I’m back in the States experiencing a disorienting mixture of nostalgia, introspection, and intense Texas heat. My three months in Rio is over, and I can’t stop thinking about the people I met and the things I experienced.
My last two weeks in Rio were the most rewarding. I was able to witness and experience an event that one of the women from the workshop had organized for weeks. The theme of the event was youth participation in Afro-Brazilian religions (specifically Candomble, which is the religion that the woman herself follows), and the event took place at her terreiro (the name of a Candomble religious space). Around 20 people showed up, including community members and leaders, members of the terreiro, and of course the women from the workshop.
It was an incredibly welcoming atmosphere, and the conversation was lively. The diversity in the room became apparent after everyone introduced themselves. There was a mix of those who followed Afro-Brazilian religions, Catholics, and Methodists; there were people born in various regions of Brazil; there was a wide range of ages. However, the underlying goal of the conversation was to promote religious tolerance, especially toward Afro-Brazilian belief systems, which have both recently and historically been discriminated against. The general public tends to perceive Afro-Brazilian religions as a type of “witchery,” attributing mystical characteristics to them. In reality, they are quite practical and have extensive practices and beliefs around health, social justice, and everyday life. At the event, many argued for the need for Candomble to become more politically active, a shift that I noticed during my time in Rio.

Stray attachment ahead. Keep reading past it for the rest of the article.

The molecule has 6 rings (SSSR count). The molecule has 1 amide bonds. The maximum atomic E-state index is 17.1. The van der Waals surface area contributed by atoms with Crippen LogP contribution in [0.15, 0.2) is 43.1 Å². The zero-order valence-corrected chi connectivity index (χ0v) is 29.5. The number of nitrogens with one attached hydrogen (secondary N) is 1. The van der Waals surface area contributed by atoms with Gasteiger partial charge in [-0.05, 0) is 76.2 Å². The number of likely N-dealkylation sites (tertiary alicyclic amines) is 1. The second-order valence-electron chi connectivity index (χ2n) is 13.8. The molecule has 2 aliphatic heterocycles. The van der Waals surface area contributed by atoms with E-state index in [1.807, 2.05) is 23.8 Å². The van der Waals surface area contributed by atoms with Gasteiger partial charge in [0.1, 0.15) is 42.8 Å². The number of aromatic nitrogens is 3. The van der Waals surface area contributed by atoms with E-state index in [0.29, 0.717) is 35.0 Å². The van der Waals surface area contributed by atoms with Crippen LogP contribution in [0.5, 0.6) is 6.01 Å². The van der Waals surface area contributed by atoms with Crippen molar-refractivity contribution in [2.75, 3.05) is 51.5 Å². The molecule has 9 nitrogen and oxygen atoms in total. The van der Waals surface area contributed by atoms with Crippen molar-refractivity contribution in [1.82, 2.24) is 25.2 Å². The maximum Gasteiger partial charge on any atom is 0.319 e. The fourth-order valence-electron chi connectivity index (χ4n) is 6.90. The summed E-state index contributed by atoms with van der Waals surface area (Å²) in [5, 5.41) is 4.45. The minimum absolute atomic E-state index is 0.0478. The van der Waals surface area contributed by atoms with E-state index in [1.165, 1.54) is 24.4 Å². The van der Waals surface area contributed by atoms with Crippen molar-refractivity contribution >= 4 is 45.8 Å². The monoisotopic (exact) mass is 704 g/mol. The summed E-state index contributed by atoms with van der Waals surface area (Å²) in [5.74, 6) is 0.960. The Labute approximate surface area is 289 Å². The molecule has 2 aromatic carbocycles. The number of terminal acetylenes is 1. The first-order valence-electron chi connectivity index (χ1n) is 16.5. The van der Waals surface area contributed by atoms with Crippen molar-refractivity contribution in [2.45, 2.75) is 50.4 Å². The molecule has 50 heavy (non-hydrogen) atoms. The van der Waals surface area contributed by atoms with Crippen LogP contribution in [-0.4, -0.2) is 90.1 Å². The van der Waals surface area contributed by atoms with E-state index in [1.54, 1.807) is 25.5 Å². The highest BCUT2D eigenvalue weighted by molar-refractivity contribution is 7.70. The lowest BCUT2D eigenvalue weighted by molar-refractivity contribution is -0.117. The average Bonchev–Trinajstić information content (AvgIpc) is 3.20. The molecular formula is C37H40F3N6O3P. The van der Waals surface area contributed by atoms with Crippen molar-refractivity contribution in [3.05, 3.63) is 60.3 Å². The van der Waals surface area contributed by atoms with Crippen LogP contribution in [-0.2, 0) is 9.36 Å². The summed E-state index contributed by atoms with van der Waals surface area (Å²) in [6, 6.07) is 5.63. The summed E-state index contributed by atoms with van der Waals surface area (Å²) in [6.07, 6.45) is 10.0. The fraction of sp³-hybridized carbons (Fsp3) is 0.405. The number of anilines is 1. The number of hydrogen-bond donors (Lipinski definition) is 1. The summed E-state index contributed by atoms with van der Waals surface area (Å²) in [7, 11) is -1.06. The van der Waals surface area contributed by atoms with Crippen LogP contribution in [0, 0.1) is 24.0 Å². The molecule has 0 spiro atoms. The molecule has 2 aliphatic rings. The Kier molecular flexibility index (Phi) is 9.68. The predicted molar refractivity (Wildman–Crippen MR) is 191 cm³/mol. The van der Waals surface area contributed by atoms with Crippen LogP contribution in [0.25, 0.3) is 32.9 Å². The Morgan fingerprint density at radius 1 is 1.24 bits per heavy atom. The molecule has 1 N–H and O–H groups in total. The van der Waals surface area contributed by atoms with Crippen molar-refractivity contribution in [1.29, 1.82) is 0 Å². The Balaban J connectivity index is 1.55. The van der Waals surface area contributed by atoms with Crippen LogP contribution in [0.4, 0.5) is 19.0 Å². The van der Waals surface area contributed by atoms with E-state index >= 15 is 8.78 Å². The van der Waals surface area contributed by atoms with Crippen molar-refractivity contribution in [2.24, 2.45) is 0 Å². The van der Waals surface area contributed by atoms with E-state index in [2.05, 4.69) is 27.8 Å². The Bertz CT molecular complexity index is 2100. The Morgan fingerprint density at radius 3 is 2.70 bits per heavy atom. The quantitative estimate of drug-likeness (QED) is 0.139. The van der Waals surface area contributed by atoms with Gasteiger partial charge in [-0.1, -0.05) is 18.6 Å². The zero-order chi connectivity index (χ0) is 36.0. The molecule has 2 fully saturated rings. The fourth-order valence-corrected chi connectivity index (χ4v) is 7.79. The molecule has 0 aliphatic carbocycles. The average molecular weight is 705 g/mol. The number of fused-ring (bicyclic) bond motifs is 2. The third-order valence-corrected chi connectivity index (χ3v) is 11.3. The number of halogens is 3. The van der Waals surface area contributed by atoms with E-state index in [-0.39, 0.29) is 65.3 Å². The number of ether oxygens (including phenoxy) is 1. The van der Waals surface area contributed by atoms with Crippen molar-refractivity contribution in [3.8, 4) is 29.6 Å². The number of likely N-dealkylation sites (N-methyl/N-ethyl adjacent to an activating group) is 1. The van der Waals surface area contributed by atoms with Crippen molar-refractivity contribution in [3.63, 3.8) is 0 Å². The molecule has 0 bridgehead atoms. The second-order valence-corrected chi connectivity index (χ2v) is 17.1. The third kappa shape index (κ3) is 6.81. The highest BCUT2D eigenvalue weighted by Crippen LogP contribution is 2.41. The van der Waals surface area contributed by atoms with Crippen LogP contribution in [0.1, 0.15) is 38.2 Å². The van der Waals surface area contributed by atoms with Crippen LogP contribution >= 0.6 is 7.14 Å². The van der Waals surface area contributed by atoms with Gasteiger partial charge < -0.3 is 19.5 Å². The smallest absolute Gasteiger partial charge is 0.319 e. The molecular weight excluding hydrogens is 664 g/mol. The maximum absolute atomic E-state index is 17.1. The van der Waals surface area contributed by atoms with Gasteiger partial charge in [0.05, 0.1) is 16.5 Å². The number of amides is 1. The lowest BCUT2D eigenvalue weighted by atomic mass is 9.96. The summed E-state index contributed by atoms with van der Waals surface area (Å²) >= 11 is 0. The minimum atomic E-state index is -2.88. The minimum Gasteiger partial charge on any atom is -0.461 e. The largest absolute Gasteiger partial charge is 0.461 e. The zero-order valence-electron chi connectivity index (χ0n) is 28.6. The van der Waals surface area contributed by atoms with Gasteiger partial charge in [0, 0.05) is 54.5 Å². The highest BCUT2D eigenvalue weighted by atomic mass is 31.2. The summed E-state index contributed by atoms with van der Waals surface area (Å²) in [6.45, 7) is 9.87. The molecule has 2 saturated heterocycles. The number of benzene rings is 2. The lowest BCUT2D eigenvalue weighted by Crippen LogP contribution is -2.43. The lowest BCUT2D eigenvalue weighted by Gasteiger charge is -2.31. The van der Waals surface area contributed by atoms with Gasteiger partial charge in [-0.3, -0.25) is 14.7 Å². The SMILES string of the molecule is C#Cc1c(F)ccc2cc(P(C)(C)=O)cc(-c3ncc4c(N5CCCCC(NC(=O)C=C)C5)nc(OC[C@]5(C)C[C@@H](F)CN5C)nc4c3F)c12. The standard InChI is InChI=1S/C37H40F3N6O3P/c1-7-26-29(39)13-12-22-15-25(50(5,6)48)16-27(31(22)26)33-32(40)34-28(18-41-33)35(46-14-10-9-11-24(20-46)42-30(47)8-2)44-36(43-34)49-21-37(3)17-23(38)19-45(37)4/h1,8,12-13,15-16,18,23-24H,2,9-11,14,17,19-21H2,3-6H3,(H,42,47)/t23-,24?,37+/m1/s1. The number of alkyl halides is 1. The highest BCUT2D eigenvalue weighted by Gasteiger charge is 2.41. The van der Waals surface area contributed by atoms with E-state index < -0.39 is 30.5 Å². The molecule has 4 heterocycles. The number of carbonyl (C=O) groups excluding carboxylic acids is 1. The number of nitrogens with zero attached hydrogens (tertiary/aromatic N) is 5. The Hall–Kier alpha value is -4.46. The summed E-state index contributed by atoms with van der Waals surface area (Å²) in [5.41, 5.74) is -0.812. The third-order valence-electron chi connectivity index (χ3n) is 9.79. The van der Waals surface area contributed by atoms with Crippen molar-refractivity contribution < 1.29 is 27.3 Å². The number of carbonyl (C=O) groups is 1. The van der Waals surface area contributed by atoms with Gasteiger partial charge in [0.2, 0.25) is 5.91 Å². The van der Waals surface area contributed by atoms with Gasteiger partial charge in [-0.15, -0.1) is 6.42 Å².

For me, the most inspiring part of the event was when the woman who organized the event began to speak about how her participation in the workshop has changed her perspective on some of the issues I’ve mentioned throughout this blog. She said that in the workshop she learned to articulate her concerns in a way that brought people together, using a particular vocabulary. This reminded me of when I visited her at her house a few weeks prior, and she told me that many of the women in her neighborhood had no real interest in organizing politically. It was obvious that this event was the beginning of a vision that she had held for a while.
But just like that, a few days later, I had to leave. It’s an odd feeling to make such strong connections with people living so far away, only to continue living a completely different life in less than half a day’s time. But I’m confident that I will go back some time soon and witness that all of the women’s visions for their communities will have been further realized. And now that the women have learned how to use Skype and Facebook, I have a feeling that it’ll be like I never left.